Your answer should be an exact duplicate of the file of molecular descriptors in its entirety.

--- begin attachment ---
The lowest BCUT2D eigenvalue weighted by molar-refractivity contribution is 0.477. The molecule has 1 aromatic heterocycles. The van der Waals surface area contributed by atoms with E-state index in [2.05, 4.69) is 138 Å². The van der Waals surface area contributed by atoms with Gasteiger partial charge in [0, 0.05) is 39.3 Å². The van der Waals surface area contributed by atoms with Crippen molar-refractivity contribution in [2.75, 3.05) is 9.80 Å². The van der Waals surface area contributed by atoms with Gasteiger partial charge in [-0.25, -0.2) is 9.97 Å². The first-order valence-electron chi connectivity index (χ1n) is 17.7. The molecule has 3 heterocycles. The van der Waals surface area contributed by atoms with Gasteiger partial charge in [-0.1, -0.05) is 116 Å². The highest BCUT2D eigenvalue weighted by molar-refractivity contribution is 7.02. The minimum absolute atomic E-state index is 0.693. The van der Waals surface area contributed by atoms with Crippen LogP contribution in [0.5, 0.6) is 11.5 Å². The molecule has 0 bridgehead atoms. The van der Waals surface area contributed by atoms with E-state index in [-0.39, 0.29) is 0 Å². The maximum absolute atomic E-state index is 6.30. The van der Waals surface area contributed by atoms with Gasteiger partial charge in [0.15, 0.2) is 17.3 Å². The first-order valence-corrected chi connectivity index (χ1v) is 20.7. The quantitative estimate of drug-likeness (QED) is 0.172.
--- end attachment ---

The lowest BCUT2D eigenvalue weighted by molar-refractivity contribution is 0.477. The molecule has 1 aromatic heterocycles. The van der Waals surface area contributed by atoms with E-state index in [2.05, 4.69) is 138 Å². The van der Waals surface area contributed by atoms with Gasteiger partial charge in [0, 0.05) is 39.3 Å². The van der Waals surface area contributed by atoms with Crippen molar-refractivity contribution in [2.75, 3.05) is 9.80 Å². The van der Waals surface area contributed by atoms with Gasteiger partial charge in [-0.25, -0.2) is 9.97 Å². The first-order valence-electron chi connectivity index (χ1n) is 17.7. The molecule has 3 heterocycles. The van der Waals surface area contributed by atoms with Gasteiger partial charge in [-0.1, -0.05) is 116 Å². The highest BCUT2D eigenvalue weighted by molar-refractivity contribution is 7.02. The minimum absolute atomic E-state index is 0.693. The van der Waals surface area contributed by atoms with Crippen LogP contribution in [0.5, 0.6) is 11.5 Å². The molecule has 0 bridgehead atoms. The van der Waals surface area contributed by atoms with E-state index in [-0.39, 0.29) is 0 Å². The maximum absolute atomic E-state index is 6.30. The van der Waals surface area contributed by atoms with Gasteiger partial charge in [0.15, 0.2) is 17.3 Å². The first-order valence-corrected chi connectivity index (χ1v) is 20.7. The quantitative estimate of drug-likeness (QED) is 0.172.